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Maturational Changes in Newborn Infants

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ClinicalTrials.gov Identifier: NCT02501512
Recruitment Status : Completed
First Posted : July 17, 2015
Last Update Posted : May 13, 2016
Sponsor:
Collaborator:
Bern University of Applied Sciences
Information provided by (Responsible Party):
Sven Schulzke, University Hospital, Basel, Switzerland

Brief Summary:
This study aims to extract and discriminate the signals of respiration, heart rate and swallowing from a standard ECG and EMG signal obtained using a special neonatal gastric tube. These signals will be compared with the standard monitoring signals in the neonatal intensive care unit (NICU). Further, they will be used to search for objectively quantifiable maturational coordination processes of respiration, heart rate and swallowing. Lastly, this study aims to identify changes in ECG/EMG-signals as a result of external stimuli (e.g. nursing interventions) in the NICU.

Condition or disease
Immature Newborn Abnormal Coordination

Detailed Description:

Coordination of respiration, heart rate and swallowing in preterm and term neonates has been subject of various studies in the past; its impeccable functioning is a key criterion to be fulfilled before infants are discharged home from the NICU. Whether coordination abilities depend only on gestational age and how they can be diagnosed objectively remains controversial. Also, the ideal time point of starting to introduce suck feeds and to challenge coordination of breathing and swallowing is unknown and largely remains a matter of trial and error with the risk of causing iatrogenic aspirations of milk if babies are not ready for suck feeds. Successful coordination of swallowing and breathing is generally considered as a higher neurological function and it does represent a mile stone in overall child development. Therefore, measurement of its level of functioning could have the potential to serve as a predictor for neurological outcome. However, it is yet unknown to what extent difficulties in preterm infants allow predictions concerning their neurological development and future outcome. One of the major reasons for these unsolved questions lies in the lack of diagnostic tools to objectively measure suck-swallow-breathing coordination with sufficient accuracy, which make a precise analysis of coordination patterns in preterm infants almost impossible. Considering the relevance of these questions, it seems important to develop tools to observe coordination of breathing, heart rate and swallowing in neonates with possibly greater accuracy.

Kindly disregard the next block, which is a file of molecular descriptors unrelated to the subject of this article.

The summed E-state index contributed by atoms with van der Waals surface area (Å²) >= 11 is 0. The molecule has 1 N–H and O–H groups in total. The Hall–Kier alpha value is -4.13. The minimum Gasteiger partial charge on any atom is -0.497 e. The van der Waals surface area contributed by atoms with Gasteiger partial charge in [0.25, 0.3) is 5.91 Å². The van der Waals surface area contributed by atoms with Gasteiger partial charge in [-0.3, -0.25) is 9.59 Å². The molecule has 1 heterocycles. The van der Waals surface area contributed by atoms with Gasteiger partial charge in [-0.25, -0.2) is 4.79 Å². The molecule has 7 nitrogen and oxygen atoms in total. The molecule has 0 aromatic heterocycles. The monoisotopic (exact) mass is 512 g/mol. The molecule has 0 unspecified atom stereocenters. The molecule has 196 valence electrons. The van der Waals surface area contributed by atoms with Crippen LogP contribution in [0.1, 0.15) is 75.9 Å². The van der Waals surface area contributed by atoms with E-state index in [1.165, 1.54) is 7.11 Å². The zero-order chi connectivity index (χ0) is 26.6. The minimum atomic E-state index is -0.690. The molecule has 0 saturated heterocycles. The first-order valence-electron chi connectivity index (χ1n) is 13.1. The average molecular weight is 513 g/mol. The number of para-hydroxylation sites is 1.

In this single-centre pilot study 15 preterm infants of 32 to 42 weeks gestational age will be included. Transesophageal ECG and EMG signals will be measured using an Edi-gastric tube (Maquet, Getinge Group, Solna Sweden), a CE-certified neonatal gastric tube equipped with electrodes. Due to the proximity of the esophageal electrodes within the gastric tube to the heart and diaphragm, esophageal ECG and EMG signals can be acquired and are probably less susceptible to motion artefacts of the baby than the commonly used skin electrodes. This is well known from measurements in adults. Moreover, motion of esophageal electrodes due to peristalsis, respiration and cardiac motion superimposes the ECG as baseline wander and might be a surrogate for the coordination abilities of preterm infants.

Using these novel esophageal data this study's goal is to obtain objective data representing maturational patterns of breathing, heart rate, and swallowing in preterm infants. Possibly derived coordination patterns might help to guide nurses and clinicians to introduce suck feeds and to develop specific early intervention strategies. Furthermore, if the gastric tube-EMG proves to be accessible in real time, it could potentially replace standard monitoring tools that require the use of skin electrodes in the future. This would not only facilitate nursing and preserve skin integrity but also simplify bonding between the parents and their infants in the NICU.